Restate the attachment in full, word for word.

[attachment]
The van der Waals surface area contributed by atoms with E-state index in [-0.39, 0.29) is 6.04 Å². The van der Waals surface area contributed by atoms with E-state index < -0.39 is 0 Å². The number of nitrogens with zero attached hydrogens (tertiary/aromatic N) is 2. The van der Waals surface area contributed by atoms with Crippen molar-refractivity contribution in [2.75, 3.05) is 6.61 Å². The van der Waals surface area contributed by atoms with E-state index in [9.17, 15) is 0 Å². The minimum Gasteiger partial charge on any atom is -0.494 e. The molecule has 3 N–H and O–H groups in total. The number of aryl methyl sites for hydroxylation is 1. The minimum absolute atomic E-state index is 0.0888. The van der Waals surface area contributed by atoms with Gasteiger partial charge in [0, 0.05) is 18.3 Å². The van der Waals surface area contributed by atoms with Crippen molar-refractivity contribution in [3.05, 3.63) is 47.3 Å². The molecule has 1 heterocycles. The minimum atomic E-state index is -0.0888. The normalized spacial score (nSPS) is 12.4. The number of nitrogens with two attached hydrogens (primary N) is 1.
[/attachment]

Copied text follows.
The van der Waals surface area contributed by atoms with E-state index in [-0.39, 0.29) is 6.04 Å². The van der Waals surface area contributed by atoms with E-state index < -0.39 is 0 Å². The number of nitrogens with zero attached hydrogens (tertiary/aromatic N) is 2. The van der Waals surface area contributed by atoms with Crippen molar-refractivity contribution in [2.75, 3.05) is 6.61 Å². The van der Waals surface area contributed by atoms with E-state index in [9.17, 15) is 0 Å². The minimum Gasteiger partial charge on any atom is -0.494 e. The molecule has 3 N–H and O–H groups in total. The number of aryl methyl sites for hydroxylation is 1. The minimum absolute atomic E-state index is 0.0888. The van der Waals surface area contributed by atoms with Gasteiger partial charge in [0, 0.05) is 18.3 Å². The van der Waals surface area contributed by atoms with Crippen molar-refractivity contribution in [3.05, 3.63) is 47.3 Å². The molecule has 1 heterocycles. The minimum atomic E-state index is -0.0888. The normalized spacial score (nSPS) is 12.4. The number of nitrogens with two attached hydrogens (primary N) is 1.